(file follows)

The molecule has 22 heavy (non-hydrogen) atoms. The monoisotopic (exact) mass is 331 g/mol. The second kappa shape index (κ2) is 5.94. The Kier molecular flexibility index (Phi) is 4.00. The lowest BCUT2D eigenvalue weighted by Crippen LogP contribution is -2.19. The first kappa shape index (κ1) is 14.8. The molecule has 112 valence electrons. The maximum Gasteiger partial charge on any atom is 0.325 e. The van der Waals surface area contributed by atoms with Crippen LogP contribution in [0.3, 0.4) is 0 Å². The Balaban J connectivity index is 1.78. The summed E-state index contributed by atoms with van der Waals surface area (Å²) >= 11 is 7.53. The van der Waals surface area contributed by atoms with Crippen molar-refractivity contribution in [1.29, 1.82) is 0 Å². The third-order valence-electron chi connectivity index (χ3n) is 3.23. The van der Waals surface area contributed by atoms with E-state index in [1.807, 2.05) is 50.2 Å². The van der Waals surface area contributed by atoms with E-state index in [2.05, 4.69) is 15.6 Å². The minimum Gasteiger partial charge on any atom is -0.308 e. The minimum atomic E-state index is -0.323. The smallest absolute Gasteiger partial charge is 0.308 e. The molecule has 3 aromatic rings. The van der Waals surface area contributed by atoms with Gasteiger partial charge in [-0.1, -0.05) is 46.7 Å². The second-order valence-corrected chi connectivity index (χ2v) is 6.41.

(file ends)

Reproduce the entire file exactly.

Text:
The molecule has 22 heavy (non-hydrogen) atoms. The monoisotopic (exact) mass is 331 g/mol. The second kappa shape index (κ2) is 5.94. The Kier molecular flexibility index (Phi) is 4.00. The lowest BCUT2D eigenvalue weighted by Crippen LogP contribution is -2.19. The first kappa shape index (κ1) is 14.8. The molecule has 112 valence electrons. The maximum Gasteiger partial charge on any atom is 0.325 e. The van der Waals surface area contributed by atoms with Crippen LogP contribution in [0.3, 0.4) is 0 Å². The Balaban J connectivity index is 1.78. The summed E-state index contributed by atoms with van der Waals surface area (Å²) >= 11 is 7.53. The van der Waals surface area contributed by atoms with Crippen molar-refractivity contribution in [1.29, 1.82) is 0 Å². The third-order valence-electron chi connectivity index (χ3n) is 3.23. The van der Waals surface area contributed by atoms with E-state index in [1.807, 2.05) is 50.2 Å². The van der Waals surface area contributed by atoms with E-state index in [2.05, 4.69) is 15.6 Å². The minimum Gasteiger partial charge on any atom is -0.308 e. The minimum atomic E-state index is -0.323. The smallest absolute Gasteiger partial charge is 0.308 e. The molecule has 3 aromatic rings. The van der Waals surface area contributed by atoms with Gasteiger partial charge in [-0.1, -0.05) is 46.7 Å². The second-order valence-corrected chi connectivity index (χ2v) is 6.41.